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Mapping Religious Structures in Multiethnic Queens

For the ‘Adapted for Devotion’ project, we are currently in the process of identifying and cataloging various religious structures in our study area. We are focused on a cluster of neighborhoods in Western Queens with high levels of social diversity achieved through immigration. However, neighborhood definition can be challenging in New York City, as they are not officially designated political or geographic units.

The smallest unit of organization in New York is the Community District (CD), of which there are 59. Each CD has a Community Board that reports to its respective Borough President. But CDs are too large for our purposes, as they include multiple neighborhoods, and sometimes divide neighborhoods between them. As a workaround, the Planning Department established Neighborhood Tabulation Areas (NTAs) to approximate neighborhood boundaries using census tracts. While the 'neighborhood' remains an essentially affective / ideological construct, the NTAs provide a useful approximation for the purposes of data collection.

Our study area spans 7 Neighborhood Tabulation Areas (NTAs), including Jackson Heights (QN0301), Elmhurst (QN0401), East Elmhurst (QN0302), Sunnyside (QN0202), Woodside (QN0203), Corona (QN0402), and North Corona (QN0303).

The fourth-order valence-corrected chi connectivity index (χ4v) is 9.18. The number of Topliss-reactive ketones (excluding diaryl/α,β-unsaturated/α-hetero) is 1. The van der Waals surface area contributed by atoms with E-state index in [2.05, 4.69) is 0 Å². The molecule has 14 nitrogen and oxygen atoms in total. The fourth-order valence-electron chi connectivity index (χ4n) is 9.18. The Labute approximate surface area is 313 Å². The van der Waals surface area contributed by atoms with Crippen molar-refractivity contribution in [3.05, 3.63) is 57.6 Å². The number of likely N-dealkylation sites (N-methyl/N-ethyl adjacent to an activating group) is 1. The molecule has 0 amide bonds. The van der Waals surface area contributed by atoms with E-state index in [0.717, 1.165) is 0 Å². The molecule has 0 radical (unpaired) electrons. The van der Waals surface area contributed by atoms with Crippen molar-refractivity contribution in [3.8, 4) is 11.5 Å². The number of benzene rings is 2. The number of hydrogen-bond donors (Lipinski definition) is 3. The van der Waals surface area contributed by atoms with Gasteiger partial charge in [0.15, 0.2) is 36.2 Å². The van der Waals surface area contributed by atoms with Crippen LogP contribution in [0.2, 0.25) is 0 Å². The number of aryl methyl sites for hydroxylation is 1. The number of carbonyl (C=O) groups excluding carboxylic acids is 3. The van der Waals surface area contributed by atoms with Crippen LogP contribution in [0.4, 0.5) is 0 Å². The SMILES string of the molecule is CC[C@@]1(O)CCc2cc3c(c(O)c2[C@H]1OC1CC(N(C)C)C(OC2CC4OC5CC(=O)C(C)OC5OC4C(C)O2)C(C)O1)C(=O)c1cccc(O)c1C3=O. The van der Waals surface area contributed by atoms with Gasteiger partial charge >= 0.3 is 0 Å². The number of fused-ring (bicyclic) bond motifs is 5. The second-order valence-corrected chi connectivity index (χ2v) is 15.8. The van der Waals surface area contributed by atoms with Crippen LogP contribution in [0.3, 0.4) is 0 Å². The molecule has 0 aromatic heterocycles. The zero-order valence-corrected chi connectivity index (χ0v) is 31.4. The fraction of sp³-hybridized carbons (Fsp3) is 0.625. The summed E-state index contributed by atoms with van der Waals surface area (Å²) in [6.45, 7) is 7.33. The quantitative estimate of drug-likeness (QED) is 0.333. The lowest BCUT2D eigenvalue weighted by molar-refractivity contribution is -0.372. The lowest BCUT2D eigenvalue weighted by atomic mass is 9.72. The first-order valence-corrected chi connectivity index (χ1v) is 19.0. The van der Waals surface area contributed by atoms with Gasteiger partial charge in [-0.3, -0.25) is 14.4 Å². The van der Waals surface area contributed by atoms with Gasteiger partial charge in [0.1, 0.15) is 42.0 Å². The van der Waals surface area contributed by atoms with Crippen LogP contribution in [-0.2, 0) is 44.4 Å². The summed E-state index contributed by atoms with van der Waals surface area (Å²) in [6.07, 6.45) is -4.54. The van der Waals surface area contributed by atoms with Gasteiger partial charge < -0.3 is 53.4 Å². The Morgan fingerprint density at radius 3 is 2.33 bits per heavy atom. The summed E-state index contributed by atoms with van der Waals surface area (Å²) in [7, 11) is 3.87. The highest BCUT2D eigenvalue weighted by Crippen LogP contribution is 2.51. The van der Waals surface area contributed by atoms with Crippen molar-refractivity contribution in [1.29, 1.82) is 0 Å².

Our project is concerned with the adaptation of buildings for purposes of religious worship and devotion. In order to identify such buildings, we have used online resources to catalog as many as we can find within the 7 NTAs. For comparative purposes, we are also including all purpose-built religious structures.

Thus far we have used a variety of sources to identify places of worship, including Google Maps, the database of the Roman Catholic Archdiocese, Facebook, and other online resources. Fine-grained applications such as Google Street View have been helpful to find smaller local religious spaces, including those that do not have their own building, such as churches that congregate in a community center on the weekends.

As we build our database, we cross reference city maps with the NTAs to ensure that each building is within the boundaries of our study area. We then use Google Street View to gather preliminary information on the property, including signage, decorative elements, and building typology (e.g., residential, commercial, industrial). After we collect this information, we will be conducting sidewalk and windshield studies to confirm information on building typology found online, and hopefully to find new entries that we missed.

As of June 2024, we have cataloged over 120 religious spaces, from various religions and denominations. Entries in the database include the congregation's name, address, geolocation, NTA, denomination, subdenomination (if applicable), adaptation type, building type, external features, and photographs. All of the information is plugged into Airtable, so the database looks like this:
Once we have a more or less comprehensive database, we will begin the next phase of research, which will include constructing typologies of adaptation, making detailed field observations, conducting interviews with religious leaders and congregants, and creating GIS maps.


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